Risk appetite moderates as trade progress hits impasse

Risk taking in markets has settled, seeing a flatlining in Wall Street stocks overnight

Activity is high, but sentiment is still cooling, in markets

Risk taking in markets has settled, seeing a flatlining in Wall Street stocks overnight. The news flow was a touch negative, with reports suggesting that the US and China can’t agree on a time and location to sign a trade deal. The ASX200 is expected to lift this morning however, after what was a comparatively weak day yesterday for Australian stocks. Oil prices dipped, off the back of a bigger than expected build in US Crude Inventories. And the major focus will be on the UK economy today, as the Bank of England hands down its rates decision, and as the UK's election campaign gets underway.

Risk appetite diminishes as the trade-talk progress slows

One might suggest that risk appetite in global financial markets has been sated, for now. The burst euphoria that's seen a turnaround in the outlook for the global economy and financial markets has waned, with something of a moderation occurring currently. Wall Street stocks dipped last night, and safe havens recovered their losses, upon the release of news that cast doubt over the likelihood of a signing of a "phase one" trade deal between the US and China this month. Reportedly, disagreement remains over the matter of when and where such a trade-deal should be signed, with the Chinese reluctant to do it in the US.

Wall Street stocks trade flat, and safe havens lift

It’s a reminded that trade-negotiations certainly won’t be all smooth sailing from here. At that, some reasonably thorny issues are coming to market attention, like China’s demand to remove September’s tariff-hike before any deal proceeds. It was, generally speaking, this reality that curbed upside in risk assets and drove a rally in safe-havens last night. The S&P500 closed flat, in another high activity day. Government bond yields reversed some of their recent gains, with the yield on the 10 Year US Treasury note dropping 5 points. Gold prices also jumped by around 0.6%, and the Japanese Yen rebounded slightly.

ASX battling the consequences of stretched valuations

At least according to SPI Futures, the ASX200 ought to march to the beat of its own drum (again) this morning. That contract is indicating a 27-point jump at today’s open, following a day in which the ASX200 was a laggard across global stock indices. In essence, the broader ASX is battling with the consequences of higher bond yields, as traders price-in a better global growth outlook, and price-out (marginally) RBA rate cuts. The dynamic seems to be pushing already stretched valuations to a point that’s a little unattractive for investors right now – the result of which may be an ASX200 that struggles to reclaim its own record-highs.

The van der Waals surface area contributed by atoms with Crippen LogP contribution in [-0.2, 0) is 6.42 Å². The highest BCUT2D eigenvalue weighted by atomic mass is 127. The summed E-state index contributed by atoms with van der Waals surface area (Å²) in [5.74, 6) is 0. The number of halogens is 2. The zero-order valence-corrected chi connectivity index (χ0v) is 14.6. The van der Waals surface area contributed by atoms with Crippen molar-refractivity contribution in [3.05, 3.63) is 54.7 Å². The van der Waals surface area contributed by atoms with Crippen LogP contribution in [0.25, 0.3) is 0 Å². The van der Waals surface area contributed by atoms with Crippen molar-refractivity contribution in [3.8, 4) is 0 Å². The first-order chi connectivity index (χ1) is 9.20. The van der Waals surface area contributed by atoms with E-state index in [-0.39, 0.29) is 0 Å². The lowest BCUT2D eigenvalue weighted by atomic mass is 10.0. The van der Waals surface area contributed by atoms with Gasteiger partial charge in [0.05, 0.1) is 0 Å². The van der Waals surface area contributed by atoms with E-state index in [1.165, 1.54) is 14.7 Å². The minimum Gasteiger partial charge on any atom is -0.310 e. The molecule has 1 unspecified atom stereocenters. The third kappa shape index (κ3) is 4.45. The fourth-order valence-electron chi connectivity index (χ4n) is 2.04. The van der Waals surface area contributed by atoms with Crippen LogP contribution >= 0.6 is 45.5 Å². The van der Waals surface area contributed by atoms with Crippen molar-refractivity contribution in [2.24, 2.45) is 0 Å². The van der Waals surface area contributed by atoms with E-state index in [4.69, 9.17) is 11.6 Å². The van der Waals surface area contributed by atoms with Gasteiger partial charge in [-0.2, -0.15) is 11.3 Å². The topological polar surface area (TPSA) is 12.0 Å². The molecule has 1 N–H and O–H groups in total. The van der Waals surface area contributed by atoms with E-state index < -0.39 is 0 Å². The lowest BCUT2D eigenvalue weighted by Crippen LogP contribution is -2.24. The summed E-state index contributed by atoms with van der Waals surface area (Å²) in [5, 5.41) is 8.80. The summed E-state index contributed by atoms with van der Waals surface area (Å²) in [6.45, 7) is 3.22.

Oil falls as inventories build, and the unlikeliness of OEPC cuts

Oil prices took a little spill overnight, courtesy of a trifecta of bearish news stories. The first, of course, pertained to the latest speedbump in the US-China trade war. But more fundamentally: US Crude Inventory data showed a much bigger than expected build last month, with inventories increasing to a around 7.9m barrels, against a forecast 1.9. And on top of that: reports last night suggested that OPEC members, ahead of a meeting next month, will not push for greater supply cuts to support global oil prices. Those developments saw Brent Crude prices fall over 1% last night, to erase most of the week’s gains.

Bank of England meeting to top the agenda today

The economic calendar is relatively light today. The focus will likely remain on tonight’s Bank of England meeting, at which the central bank will almost certainly keep interest rates on hold. Hence, the meeting will be about the BOE’s commentary – in particular, it’s revised views on what recent Brexit developments mean for the UK economy. This, after all, is the first meeting of the BOE since last month’s rapid turn of events that saw a Brexit deal agreed upon, and a general election called. Market participants will be following the BOE intently for clues about how it may approach a scheduled January 2020 Brexit.

The Pound likely to stay volatile as UK election campaign begins

The market remains quite optimistic that Brexit will materialize come this date. The Pound is still trading safely around the 1.28 level. And the odds of a rate cut from the BOE by next year has fallen from roughly 75% at the start of October, to 40% now. In the more immediate future, the Sterling may start to face some level of increased volatility, as UK pollies hit the hustings to begin the campaign for December’s General Election. Currencies typically dislike the uncertainty brought about by a looming election. Thus, some choppiness, if not slight weakness, in the Pound is being assumed.

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